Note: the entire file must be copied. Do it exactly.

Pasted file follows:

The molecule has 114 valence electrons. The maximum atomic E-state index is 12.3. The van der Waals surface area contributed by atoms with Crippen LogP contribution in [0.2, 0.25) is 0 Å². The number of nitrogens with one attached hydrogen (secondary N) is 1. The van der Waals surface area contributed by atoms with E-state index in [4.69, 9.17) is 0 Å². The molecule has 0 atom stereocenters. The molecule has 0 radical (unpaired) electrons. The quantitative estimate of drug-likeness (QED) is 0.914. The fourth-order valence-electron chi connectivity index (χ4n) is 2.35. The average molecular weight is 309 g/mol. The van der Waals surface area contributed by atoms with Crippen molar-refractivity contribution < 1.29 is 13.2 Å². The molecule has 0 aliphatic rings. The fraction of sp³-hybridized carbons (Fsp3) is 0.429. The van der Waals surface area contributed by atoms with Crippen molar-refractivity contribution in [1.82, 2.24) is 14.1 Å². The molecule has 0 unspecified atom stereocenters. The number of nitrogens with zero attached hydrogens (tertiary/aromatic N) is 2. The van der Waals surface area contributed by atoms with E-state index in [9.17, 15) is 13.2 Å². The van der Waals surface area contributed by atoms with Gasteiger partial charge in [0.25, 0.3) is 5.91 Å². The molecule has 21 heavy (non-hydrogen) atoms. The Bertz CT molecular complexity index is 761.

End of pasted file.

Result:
The molecule has 114 valence electrons. The maximum atomic E-state index is 12.3. The van der Waals surface area contributed by atoms with Crippen LogP contribution in [0.2, 0.25) is 0 Å². The number of nitrogens with one attached hydrogen (secondary N) is 1. The van der Waals surface area contributed by atoms with E-state index in [4.69, 9.17) is 0 Å². The molecule has 0 atom stereocenters. The molecule has 0 radical (unpaired) electrons. The quantitative estimate of drug-likeness (QED) is 0.914. The fourth-order valence-electron chi connectivity index (χ4n) is 2.35. The average molecular weight is 309 g/mol. The van der Waals surface area contributed by atoms with Crippen molar-refractivity contribution < 1.29 is 13.2 Å². The molecule has 0 aliphatic rings. The fraction of sp³-hybridized carbons (Fsp3) is 0.429. The van der Waals surface area contributed by atoms with Crippen molar-refractivity contribution in [1.82, 2.24) is 14.1 Å². The molecule has 0 unspecified atom stereocenters. The number of nitrogens with zero attached hydrogens (tertiary/aromatic N) is 2. The van der Waals surface area contributed by atoms with E-state index in [9.17, 15) is 13.2 Å². The van der Waals surface area contributed by atoms with Gasteiger partial charge in [0.25, 0.3) is 5.91 Å². The molecule has 21 heavy (non-hydrogen) atoms. The Bertz CT molecular complexity index is 761.